"Coming Clean With Our Products"
By Capt. Fred Davis
Published: Saturday, March 14, 2015

There was a time when products were almost always purchased by brand name. If purchasing laundry soap, you made a selection based on a brand name. If that detergent cleaned your clothes satisfactorily, without causing any family member skin irritations, you stuck with it. Thereafter, it became a loyalty purchase as well as a preferred brand.

Many shoppers no longer look for a specific brand. Now they shop by price. Brand name products have to fight for position on display shelves because brand is less important than price. Therefore, the price is displayed at eye level. Price is what shoppers are looking for along with what they have a coupon for.

This scenario applies to many products in grocery stores such as: canned fruit and vegetables. The store’s brand, which usually costs less, is displayed at eye level. Few shoppers differentiate between name brands vs store brands because they are so similar. They appear the same and taste the same at the dinner table.

Dairy products are not the same. Milk may be whole, 1 percent, 2 percent or fat free. Cottage cheese has many variables: large or small curd and the run of whole, low fat and fat free. Although the cartons have similar appearances, no two brands of milk or cottage cheese taste the same. Brand products may have a better chance of attracting shoppers but price will often be the deciding factor.

You may find some products are manufactured by companies that don’t seem to care if you like their products. Personal hygiene items like toothpaste are an example. Most have the same content and also taste about the same. So there is no big sell job for them.

While shopping for my anti-perspirant deodorant, I picked up a product that was not my usual brand. It was brightly colored and at eye level. I later saw that my brand had changed its logo and it was placed near the bottom of the display. My wife and I were going out to lunch and as I headed for the door she stopped me and said, “Are you going out with those stains all over your shirt?” I had used the new deodorant that afternoon after my shower and it ruined a favorite, $50-valued shirt that could not be replaced.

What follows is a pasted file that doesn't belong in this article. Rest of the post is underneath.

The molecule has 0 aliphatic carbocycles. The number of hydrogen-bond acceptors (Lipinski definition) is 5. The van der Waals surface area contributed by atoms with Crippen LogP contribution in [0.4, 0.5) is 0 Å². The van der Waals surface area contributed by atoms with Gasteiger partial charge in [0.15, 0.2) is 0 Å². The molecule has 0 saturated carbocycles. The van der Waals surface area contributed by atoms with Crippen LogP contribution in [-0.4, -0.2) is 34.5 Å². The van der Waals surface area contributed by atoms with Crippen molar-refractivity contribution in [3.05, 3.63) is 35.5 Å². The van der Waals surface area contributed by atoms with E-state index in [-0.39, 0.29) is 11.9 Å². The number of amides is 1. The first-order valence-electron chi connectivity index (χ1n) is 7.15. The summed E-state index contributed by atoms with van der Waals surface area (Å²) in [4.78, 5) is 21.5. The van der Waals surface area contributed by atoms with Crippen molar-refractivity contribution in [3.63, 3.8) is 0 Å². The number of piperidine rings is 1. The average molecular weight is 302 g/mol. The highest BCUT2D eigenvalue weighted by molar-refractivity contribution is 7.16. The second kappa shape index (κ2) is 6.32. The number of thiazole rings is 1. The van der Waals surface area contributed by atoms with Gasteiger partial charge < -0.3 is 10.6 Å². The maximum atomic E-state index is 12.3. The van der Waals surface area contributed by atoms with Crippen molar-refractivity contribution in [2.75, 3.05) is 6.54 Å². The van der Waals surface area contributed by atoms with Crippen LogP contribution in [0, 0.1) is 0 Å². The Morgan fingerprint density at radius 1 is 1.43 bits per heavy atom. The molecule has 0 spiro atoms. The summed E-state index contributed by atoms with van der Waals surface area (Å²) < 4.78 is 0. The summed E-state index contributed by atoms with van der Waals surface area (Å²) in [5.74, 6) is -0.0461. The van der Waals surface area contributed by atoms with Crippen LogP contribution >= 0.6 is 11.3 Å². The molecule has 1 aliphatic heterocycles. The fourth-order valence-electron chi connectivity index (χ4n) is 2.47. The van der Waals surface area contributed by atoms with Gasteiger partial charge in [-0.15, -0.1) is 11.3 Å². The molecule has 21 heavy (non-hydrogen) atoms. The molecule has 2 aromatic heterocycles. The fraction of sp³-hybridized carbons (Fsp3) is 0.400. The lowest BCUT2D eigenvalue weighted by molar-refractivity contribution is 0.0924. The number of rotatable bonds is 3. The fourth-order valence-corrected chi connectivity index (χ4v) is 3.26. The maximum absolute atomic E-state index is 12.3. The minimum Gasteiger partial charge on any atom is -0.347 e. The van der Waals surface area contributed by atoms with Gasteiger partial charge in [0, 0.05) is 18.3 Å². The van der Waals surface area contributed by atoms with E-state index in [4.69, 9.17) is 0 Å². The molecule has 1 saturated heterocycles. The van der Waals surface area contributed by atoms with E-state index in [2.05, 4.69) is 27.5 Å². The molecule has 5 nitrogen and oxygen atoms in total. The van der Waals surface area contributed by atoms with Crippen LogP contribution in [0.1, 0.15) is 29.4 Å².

The next day, after an exhaustive attempt to clean the stains, I called the company’s customer service department and gave them the batch number on the container. I explained what had happened including the fact the shirt carried a special logo (Barrett Jackson) and was irreplaceable. I told them the product label read “72-hour protection from an invisible solid.” It only took five minutes for the product to ruin my shirt with orange and yellow stains on both sides.

While talking to the customer representative, the line was disconnected. I called back and there was no reason given for the hang up. It was explained to me that because the shirt was over a year old they would only provide $10 as compensation. Although I won’t name the product, I also won’t purchase it again.

As I see it, the lack of concern shown to unhappy customers seems to be of no interest to some companies.

The current attitude is: if you have a bad experience with their product, you will just throw it out and buy a different brand next time. Manufacturers will often change product packaging so you may not notice you purchased an item that disappointed you.

I remember when pride in a product was very important and customer satisfaction was of the utmost concern. There are still some companies that will bend over backwards to please their customers and are thankful to be made aware of any problems. When I encounter them, I recommend them to others and make sure I always shop with them.


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